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Penn Football beats Dartmouth at Hanover 30 - 24 Penn 96 Andrew Samson 18 Kyle Derham Credit: Katie Rubin

HANOVER, N.H. — As a sophomore last year, kicker Andrew Samson went 16-for-19 on field goal tries. His success was good enough to earn him preseason All-American honors going into his junior campaign.

However, so far into the young season he has yet to live up to his billing. Only three games into the season, he has missed four kicks and had another blocked in his first ten attempts.

Upon probing deeper, it becomes clear that his talent hasn’t leveled off. Despite missing two field goals (39 and 44 yards) in Saturday’s rainy game against Dartmouth, Samson made three (29, 35, and 39 yards). Last year, he attempted only two field goals of 40 yards or longer, making them both. This year he has tried four, connecting on only one.

So increased confidence from coach Al Bagnoli could account for the decreased field goal percentage — at least in the stat book.

The more troubling explanation, though, is the offense’s inability to put itself in legitimate scoring range. While the Quakers have been able to put points on the board in the red zone — they’re 7-for-8 on the season — getting inside the opponent’s 20 seems to be a bigger problem.

Penn drives ended between the opponent’s 20- and 30-yard lines three times against Dartmouth Saturday, two of them ending with Samson misses.

All three of those drives were at least 35 yards long, and two of them lasted 12 plays and ate up over five-and-a-half minutes on the clock. Putting forth so much offensive effort and running the clock should lead to more than just a difficult field goal attempt, even if you have one of the best kickers in the Football Championship Subdivision in your arsenal.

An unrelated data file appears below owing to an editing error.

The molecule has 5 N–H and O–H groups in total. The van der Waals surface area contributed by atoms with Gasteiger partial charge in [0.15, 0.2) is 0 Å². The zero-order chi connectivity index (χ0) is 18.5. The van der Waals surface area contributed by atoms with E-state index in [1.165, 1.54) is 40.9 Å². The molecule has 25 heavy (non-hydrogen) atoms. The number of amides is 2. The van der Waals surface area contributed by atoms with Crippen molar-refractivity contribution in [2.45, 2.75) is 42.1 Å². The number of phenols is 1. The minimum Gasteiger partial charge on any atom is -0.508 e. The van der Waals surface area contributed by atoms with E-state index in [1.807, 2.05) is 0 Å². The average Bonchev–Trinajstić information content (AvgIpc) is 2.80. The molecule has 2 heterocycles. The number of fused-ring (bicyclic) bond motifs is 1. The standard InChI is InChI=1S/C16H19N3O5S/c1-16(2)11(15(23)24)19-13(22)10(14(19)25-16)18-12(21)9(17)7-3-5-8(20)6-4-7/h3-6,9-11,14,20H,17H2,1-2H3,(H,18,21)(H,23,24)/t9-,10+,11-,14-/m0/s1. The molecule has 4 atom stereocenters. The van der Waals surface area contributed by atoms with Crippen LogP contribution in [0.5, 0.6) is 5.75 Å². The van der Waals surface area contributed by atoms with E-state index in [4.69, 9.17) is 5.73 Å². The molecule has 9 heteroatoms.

The problem may prove to be difficult to correct. The quarterback situation is obviously troubling right now, with starter Keiffer Garton and backups Kyle Olson and Billy Ragone all nursing injuries of various severity.

“We were a little bit limited on what we could do,” Bagnoli said, “given that we didn’t have a quarterback that could throw the ball.”

But without any legitimate passing threats, the play-calling — especially in Dartmouth territory — became predictable, and Dartmouth’s defense was able to buckle down and keep Penn to only 30 points, despite the fact that the team looked unstoppable at times.

Scoring 30 points will usually equate to a win; on Saturday, it did. But the team’s difficulty with penetrating the red zone is an issue that Bagnoli and the offense must address.

Saturday, these struggles resulted in a closer-than-necessary 30-24 victory over winless Dartmouth. If Penn can’t resolve this issue in the future, however, it could result in the loss of more than just Samson’s All-American status.

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